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Ojai, 3rd meeting 1980

Questions and Answers 16th Question Ojai, California 3rd Question & Answer Meeting 13th May 1980 'Images'

Question: For the making of images to end, must thought also end? Is one necessarily implied in the other? Is the end of image-making really a foundation upon which one can begin to discover what love and truth are? Or is that ending the very essence of truth and love?

We live by the images created by the mind, by thought. These images are continuously added and taken away. You have your own image about yourself; if you are a writer you have an image about yourself as a writer; if you are a wife or a husband, each has created an image about himself or herself. This begins from childhood, through comparison, through suggestion, by being told you must be as good as the other chap, or you must not do, or you must; so gradually this process accumulates. And in our relationships, personal and otherwise, there is always an image. As long as the image exists, you are liable to be either wounded, bruised or hurt. And this image prevents there being any actual relationship with another.

Now the questioner asks: Can this ever end, or is it something with which we have to live everlastingly? And he also asks: In the very ending of the image, does thought end? Are they interrelated, image and thought? When the image-making machinery comes to an end, is that the very essence of love and truth?

Have you ever actually ended an image - voluntarily, easily, without any compulsion, without any motive? Not, "I must end the image I have of myself, I will not be hurt". Take one image and go into it; in going into it, you discover the whole movement of image-making. In that image you begin to discover there is fear, anxiety; there is a sense of isolation; and if you are frightened you say, "Much better keep to something I know than something I do not know". But if you go into it fairly seriously and deeply, you enquire as to who or what is the maker of this image, not one particular image but image-making as a whole. Is it thought? Is it the natural response, natural reaction, to protect oneself physically and psychologically? One can understand the natural response to physical protection, how to have food, to have shelter, to have clothes, to avoid being run over by a bus and so on. That is a natural, healthy, intelligent response. In that there is no image. but psychologically, inwardly, we have created this image which is the outcome of a series of incidents, accidents, hurts, irritations.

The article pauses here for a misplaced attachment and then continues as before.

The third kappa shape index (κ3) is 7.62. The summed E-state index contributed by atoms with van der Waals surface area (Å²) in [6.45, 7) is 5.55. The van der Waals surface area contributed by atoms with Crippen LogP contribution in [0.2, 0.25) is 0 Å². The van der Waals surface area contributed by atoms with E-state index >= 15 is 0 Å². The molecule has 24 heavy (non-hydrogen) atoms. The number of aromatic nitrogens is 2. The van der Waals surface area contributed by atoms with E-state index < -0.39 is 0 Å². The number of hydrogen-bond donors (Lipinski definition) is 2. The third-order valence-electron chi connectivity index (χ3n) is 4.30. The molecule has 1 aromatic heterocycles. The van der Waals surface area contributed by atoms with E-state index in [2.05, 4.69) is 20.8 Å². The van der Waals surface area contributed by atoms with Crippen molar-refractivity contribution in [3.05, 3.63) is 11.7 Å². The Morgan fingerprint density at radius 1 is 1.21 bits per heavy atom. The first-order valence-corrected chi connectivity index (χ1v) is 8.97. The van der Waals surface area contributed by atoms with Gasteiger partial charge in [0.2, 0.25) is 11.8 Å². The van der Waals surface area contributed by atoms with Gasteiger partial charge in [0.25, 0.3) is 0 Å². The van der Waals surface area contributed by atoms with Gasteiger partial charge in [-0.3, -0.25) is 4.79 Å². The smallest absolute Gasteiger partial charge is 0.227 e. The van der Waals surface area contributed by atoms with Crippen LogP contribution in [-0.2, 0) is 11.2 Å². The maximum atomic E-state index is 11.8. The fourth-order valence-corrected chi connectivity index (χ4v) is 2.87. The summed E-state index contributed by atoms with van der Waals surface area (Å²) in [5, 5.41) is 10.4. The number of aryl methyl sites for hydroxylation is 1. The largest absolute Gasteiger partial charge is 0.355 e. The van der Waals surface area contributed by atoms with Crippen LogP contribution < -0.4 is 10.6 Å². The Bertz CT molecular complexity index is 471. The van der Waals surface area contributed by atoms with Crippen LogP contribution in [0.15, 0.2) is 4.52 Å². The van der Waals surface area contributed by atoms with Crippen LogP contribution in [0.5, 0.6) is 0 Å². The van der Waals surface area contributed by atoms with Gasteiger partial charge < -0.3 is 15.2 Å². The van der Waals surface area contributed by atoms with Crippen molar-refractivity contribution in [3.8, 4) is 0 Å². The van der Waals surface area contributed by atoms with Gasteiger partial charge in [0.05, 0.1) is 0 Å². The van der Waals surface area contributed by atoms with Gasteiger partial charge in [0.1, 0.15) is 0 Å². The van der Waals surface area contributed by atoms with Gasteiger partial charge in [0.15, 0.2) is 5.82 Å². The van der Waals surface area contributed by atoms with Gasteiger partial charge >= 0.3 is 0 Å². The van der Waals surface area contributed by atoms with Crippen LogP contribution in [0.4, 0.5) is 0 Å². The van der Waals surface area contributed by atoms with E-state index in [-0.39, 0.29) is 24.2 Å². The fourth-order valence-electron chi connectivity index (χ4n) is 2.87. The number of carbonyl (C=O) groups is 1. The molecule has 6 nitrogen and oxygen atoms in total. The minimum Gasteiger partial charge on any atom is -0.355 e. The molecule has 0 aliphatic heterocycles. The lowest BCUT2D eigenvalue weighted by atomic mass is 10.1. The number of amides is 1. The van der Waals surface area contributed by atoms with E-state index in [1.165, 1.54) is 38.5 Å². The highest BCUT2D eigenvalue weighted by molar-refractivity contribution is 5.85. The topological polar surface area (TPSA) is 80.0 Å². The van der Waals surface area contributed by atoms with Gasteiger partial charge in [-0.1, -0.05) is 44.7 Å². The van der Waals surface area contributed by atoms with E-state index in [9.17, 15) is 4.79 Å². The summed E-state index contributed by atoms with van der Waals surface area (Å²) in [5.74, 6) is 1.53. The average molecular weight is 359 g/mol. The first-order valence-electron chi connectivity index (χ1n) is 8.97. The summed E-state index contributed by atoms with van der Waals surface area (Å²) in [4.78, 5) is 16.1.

Is this psychological image-making the movement of thought? We know that thought does not, perhaps to a very large degree, enter into the self-protective physical reaction. But the psychological image-making is the outcome of constant inattention which is the very essence of thought. Thought in itself is inattentive. Attention has no centre, it has no point from which to go to another point, as in concentration. When there is complete attention there is no movement of thought. It is only to the mind that is inattentive that thought arises.

Thought is matter; thought is the outcome of memory; memory is the outcome of experience and that must always be limited, partial. Memory, knowledge, can never be complete, they are always partial, therefore inattentive.

So when there is attention there is no image-making, there is no conflict; you see the fact. If when you insult me or flatter me and I am completely attentive, then it does not mean a thing. But the moment I am not paying attention, thought, which is inattentive in itself, takes over and creates the image.

Now the questioner asks: Is the ending of image-making the essence of truth and love? Not quite. Is desire love? Is pleasure love? Most of our life is directed towards pleasure in different forms, and when that movement of pleasure, sex etc, takes place we call that love. Can there be love when there is conflict, when the mind is crippled with problems, problems of heaven, problems of meditation, problems between man and woman? When the mind is living in problems, which most of our minds are, can there be love?

Can there be love when there is great suffering, physiological as well as psychological? Is truth a matter of conclusion, a matter of opinion, of philosophers, of theologians, of those who believe so deeply in dogma and ritual, which are all man-made? Can a mind so conditioned know what truth is? Truth can only be when the mind is totally free of all this jumble. Philosophers and others never look at their own lives; they go off into some metaphysical or psychological world, about which they begin to write and publish and become famous. Truth is something that demands extraordinary clarity of mind, a mind that has no problem whatsoever, physical or psychological, a mind that does not know conflict. Even the memory of conflict must end. With the burden of memory we cannot find truth. It is impossible. Truth can only come to a mind that is astonishingly free from all that is man-made.

Those are not words to me, you understand? If it was not something actual, I would not speak, I would be dishonest to myself. If it were not a fact I would be such a terrible hypocrite. This requires tremendous integrity.

Questions and Answers

Ojai, 3rd meeting 1980

Questions and Answers 16th Question Ojai, California 3rd Question & Answer Meeting 13th May 1980 'Images'

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